A Tashkent advertisement for “Your favorite soft drinks.”
A family of Soviet-era soft drinks has suddenly reappeared this summer to quench the thirst of Central Asians.
In Almaty's upmarket Samal district, a retro vending machine is offering a choice of plain fizzy water or three old, syrupy favorites. And in Tashkent, a billboard has popped up around town featuring a matronly Slavic woman standing by an old-fashioned soda fountain.
The Almaty dispenser is a throwback to the carbonated-water dispensers that were found on many a street corner in Soviet times. After the collapse of the USSR these machines largely disappeared or fell into disuse (some still languish, rusting and forlorn, in the occasional back alley or small-town bus station), unable to compete with imported sodas such as Pepsi and Coca-Cola.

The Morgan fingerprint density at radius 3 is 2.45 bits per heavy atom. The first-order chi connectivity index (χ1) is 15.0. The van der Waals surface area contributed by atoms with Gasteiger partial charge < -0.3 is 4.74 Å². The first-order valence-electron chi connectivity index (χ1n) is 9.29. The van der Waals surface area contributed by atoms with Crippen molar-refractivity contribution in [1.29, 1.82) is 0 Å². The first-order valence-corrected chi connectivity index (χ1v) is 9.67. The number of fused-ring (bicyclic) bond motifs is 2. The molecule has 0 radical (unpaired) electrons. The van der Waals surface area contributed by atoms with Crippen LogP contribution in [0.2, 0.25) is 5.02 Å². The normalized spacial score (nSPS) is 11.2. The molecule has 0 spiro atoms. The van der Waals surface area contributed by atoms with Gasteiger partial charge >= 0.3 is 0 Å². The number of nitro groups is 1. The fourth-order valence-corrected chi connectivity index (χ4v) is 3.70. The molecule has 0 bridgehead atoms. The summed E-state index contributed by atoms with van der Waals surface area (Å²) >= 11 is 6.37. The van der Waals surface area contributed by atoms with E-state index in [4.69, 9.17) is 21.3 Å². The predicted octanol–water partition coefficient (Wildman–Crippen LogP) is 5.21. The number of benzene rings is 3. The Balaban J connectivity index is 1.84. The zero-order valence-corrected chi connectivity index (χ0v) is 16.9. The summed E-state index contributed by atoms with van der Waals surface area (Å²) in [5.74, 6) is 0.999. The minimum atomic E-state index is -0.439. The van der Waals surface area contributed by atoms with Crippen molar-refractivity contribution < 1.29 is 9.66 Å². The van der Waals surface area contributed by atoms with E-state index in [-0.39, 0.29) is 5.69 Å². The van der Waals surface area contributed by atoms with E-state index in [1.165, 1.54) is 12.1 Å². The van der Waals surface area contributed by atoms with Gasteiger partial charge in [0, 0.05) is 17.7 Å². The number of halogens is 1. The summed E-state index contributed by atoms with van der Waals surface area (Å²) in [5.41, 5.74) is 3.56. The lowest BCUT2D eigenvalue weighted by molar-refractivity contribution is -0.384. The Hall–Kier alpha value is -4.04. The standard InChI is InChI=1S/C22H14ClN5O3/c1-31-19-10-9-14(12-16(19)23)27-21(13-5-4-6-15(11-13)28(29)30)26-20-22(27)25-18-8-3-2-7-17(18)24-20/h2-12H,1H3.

But now the familiar flavors are fighting back, almost literally. The Almaty dispenser is decorated with the figure of a Bolshevik revolutionary on a striking red background. For 40 tenge ($0.30) you can have a Buratino, a caramel-colored concoction named after Russia’s indigenous Pinocchio. A radioactive-green, tarragon-flavored Tarkhun will set you back 50 tenge ($0.35), while a flowery, pear-inspired Duchess costs 60 tenge ($0.40).